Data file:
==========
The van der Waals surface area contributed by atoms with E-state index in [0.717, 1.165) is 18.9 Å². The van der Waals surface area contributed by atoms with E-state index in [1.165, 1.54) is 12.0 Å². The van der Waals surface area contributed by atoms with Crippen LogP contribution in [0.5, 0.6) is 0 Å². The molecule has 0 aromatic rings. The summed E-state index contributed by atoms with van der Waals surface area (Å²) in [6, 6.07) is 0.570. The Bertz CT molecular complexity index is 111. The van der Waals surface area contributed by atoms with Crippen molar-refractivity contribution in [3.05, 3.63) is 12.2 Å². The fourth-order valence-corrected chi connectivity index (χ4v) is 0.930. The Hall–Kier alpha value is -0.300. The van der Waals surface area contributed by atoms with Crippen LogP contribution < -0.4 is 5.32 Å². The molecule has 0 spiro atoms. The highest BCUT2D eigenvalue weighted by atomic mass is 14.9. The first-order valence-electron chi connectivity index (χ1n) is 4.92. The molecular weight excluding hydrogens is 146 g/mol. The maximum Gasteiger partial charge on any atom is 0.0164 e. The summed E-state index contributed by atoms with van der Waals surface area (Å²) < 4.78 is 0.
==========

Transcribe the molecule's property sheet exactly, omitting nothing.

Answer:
The van der Waals surface area contributed by atoms with E-state index in [0.717, 1.165) is 18.9 Å². The van der Waals surface area contributed by atoms with E-state index in [1.165, 1.54) is 12.0 Å². The van der Waals surface area contributed by atoms with Crippen LogP contribution in [0.5, 0.6) is 0 Å². The molecule has 0 aromatic rings. The summed E-state index contributed by atoms with van der Waals surface area (Å²) in [6, 6.07) is 0.570. The Bertz CT molecular complexity index is 111. The van der Waals surface area contributed by atoms with Crippen molar-refractivity contribution in [3.05, 3.63) is 12.2 Å². The fourth-order valence-corrected chi connectivity index (χ4v) is 0.930. The Hall–Kier alpha value is -0.300. The van der Waals surface area contributed by atoms with Crippen LogP contribution < -0.4 is 5.32 Å². The molecule has 0 spiro atoms. The highest BCUT2D eigenvalue weighted by atomic mass is 14.9. The first-order valence-electron chi connectivity index (χ1n) is 4.92. The molecular weight excluding hydrogens is 146 g/mol. The maximum Gasteiger partial charge on any atom is 0.0164 e. The summed E-state index contributed by atoms with van der Waals surface area (Å²) < 4.78 is 0.